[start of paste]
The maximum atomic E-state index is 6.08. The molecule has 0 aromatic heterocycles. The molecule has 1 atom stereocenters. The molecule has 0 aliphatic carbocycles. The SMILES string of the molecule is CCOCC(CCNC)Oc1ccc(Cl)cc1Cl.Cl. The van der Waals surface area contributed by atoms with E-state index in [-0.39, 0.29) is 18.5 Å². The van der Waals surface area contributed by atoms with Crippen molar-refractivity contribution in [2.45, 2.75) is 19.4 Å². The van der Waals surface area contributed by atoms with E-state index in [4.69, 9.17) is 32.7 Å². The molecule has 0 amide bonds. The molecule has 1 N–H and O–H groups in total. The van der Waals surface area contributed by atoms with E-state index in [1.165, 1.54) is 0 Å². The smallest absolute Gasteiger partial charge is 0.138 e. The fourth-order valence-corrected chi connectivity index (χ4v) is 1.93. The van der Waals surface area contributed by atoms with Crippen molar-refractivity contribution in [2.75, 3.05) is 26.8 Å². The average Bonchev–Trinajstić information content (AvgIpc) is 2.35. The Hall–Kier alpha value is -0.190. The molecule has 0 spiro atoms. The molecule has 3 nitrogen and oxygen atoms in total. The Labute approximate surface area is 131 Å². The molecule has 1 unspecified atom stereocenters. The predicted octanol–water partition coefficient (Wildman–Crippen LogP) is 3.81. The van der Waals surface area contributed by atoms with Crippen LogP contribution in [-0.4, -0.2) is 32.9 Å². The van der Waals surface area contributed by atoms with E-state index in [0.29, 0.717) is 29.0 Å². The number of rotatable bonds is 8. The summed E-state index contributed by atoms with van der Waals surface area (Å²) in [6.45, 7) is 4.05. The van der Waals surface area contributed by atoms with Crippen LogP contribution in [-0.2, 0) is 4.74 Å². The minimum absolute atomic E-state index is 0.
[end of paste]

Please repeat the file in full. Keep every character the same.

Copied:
The maximum atomic E-state index is 6.08. The molecule has 0 aromatic heterocycles. The molecule has 1 atom stereocenters. The molecule has 0 aliphatic carbocycles. The SMILES string of the molecule is CCOCC(CCNC)Oc1ccc(Cl)cc1Cl.Cl. The van der Waals surface area contributed by atoms with E-state index in [-0.39, 0.29) is 18.5 Å². The van der Waals surface area contributed by atoms with Crippen molar-refractivity contribution in [2.45, 2.75) is 19.4 Å². The van der Waals surface area contributed by atoms with E-state index in [4.69, 9.17) is 32.7 Å². The molecule has 0 amide bonds. The molecule has 1 N–H and O–H groups in total. The van der Waals surface area contributed by atoms with E-state index in [1.165, 1.54) is 0 Å². The smallest absolute Gasteiger partial charge is 0.138 e. The fourth-order valence-corrected chi connectivity index (χ4v) is 1.93. The van der Waals surface area contributed by atoms with Crippen molar-refractivity contribution in [2.75, 3.05) is 26.8 Å². The average Bonchev–Trinajstić information content (AvgIpc) is 2.35. The Hall–Kier alpha value is -0.190. The molecule has 0 spiro atoms. The molecule has 3 nitrogen and oxygen atoms in total. The Labute approximate surface area is 131 Å². The molecule has 1 unspecified atom stereocenters. The predicted octanol–water partition coefficient (Wildman–Crippen LogP) is 3.81. The van der Waals surface area contributed by atoms with Crippen LogP contribution in [-0.4, -0.2) is 32.9 Å². The van der Waals surface area contributed by atoms with E-state index in [0.29, 0.717) is 29.0 Å². The number of rotatable bonds is 8. The summed E-state index contributed by atoms with van der Waals surface area (Å²) in [6.45, 7) is 4.05. The van der Waals surface area contributed by atoms with Crippen LogP contribution in [-0.2, 0) is 4.74 Å². The minimum absolute atomic E-state index is 0.